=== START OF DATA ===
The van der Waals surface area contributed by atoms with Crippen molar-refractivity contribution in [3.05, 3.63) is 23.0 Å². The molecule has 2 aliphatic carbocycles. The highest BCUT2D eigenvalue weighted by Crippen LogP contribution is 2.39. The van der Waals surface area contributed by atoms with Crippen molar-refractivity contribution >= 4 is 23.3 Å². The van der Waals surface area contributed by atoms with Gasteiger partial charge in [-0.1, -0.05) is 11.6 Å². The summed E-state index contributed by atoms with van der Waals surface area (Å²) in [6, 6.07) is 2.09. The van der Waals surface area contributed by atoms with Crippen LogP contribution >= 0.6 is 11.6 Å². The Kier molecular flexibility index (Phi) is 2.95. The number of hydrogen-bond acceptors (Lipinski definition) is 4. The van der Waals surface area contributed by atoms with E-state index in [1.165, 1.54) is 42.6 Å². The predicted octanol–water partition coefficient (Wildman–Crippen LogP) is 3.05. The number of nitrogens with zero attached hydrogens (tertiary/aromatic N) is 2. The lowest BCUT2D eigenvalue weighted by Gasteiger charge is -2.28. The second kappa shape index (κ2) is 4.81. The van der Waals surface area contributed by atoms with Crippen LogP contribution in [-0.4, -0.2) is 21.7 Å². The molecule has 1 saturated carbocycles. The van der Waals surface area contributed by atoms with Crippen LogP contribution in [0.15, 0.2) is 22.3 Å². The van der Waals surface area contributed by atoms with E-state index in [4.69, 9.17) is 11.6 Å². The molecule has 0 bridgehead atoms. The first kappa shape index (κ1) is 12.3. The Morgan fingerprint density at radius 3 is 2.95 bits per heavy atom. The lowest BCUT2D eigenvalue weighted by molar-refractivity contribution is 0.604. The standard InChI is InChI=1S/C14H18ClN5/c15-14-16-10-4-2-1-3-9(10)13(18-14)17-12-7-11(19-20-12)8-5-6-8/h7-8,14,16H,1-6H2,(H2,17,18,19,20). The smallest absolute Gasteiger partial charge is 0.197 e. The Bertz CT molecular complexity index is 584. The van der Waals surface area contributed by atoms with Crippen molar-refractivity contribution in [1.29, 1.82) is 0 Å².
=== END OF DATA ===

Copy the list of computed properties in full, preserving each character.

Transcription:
The van der Waals surface area contributed by atoms with Crippen molar-refractivity contribution in [3.05, 3.63) is 23.0 Å². The molecule has 2 aliphatic carbocycles. The highest BCUT2D eigenvalue weighted by Crippen LogP contribution is 2.39. The van der Waals surface area contributed by atoms with Crippen molar-refractivity contribution >= 4 is 23.3 Å². The van der Waals surface area contributed by atoms with Gasteiger partial charge in [-0.1, -0.05) is 11.6 Å². The summed E-state index contributed by atoms with van der Waals surface area (Å²) in [6, 6.07) is 2.09. The van der Waals surface area contributed by atoms with Crippen LogP contribution >= 0.6 is 11.6 Å². The Kier molecular flexibility index (Phi) is 2.95. The number of hydrogen-bond acceptors (Lipinski definition) is 4. The van der Waals surface area contributed by atoms with E-state index in [1.165, 1.54) is 42.6 Å². The predicted octanol–water partition coefficient (Wildman–Crippen LogP) is 3.05. The number of nitrogens with zero attached hydrogens (tertiary/aromatic N) is 2. The lowest BCUT2D eigenvalue weighted by Gasteiger charge is -2.28. The second kappa shape index (κ2) is 4.81. The van der Waals surface area contributed by atoms with Crippen LogP contribution in [-0.4, -0.2) is 21.7 Å². The molecule has 1 saturated carbocycles. The van der Waals surface area contributed by atoms with Crippen LogP contribution in [0.15, 0.2) is 22.3 Å². The van der Waals surface area contributed by atoms with E-state index in [4.69, 9.17) is 11.6 Å². The molecule has 0 bridgehead atoms. The first kappa shape index (κ1) is 12.3. The Morgan fingerprint density at radius 3 is 2.95 bits per heavy atom. The lowest BCUT2D eigenvalue weighted by molar-refractivity contribution is 0.604. The standard InChI is InChI=1S/C14H18ClN5/c15-14-16-10-4-2-1-3-9(10)13(18-14)17-12-7-11(19-20-12)8-5-6-8/h7-8,14,16H,1-6H2,(H2,17,18,19,20). The smallest absolute Gasteiger partial charge is 0.197 e. The Bertz CT molecular complexity index is 584. The van der Waals surface area contributed by atoms with Crippen molar-refractivity contribution in [1.29, 1.82) is 0 Å².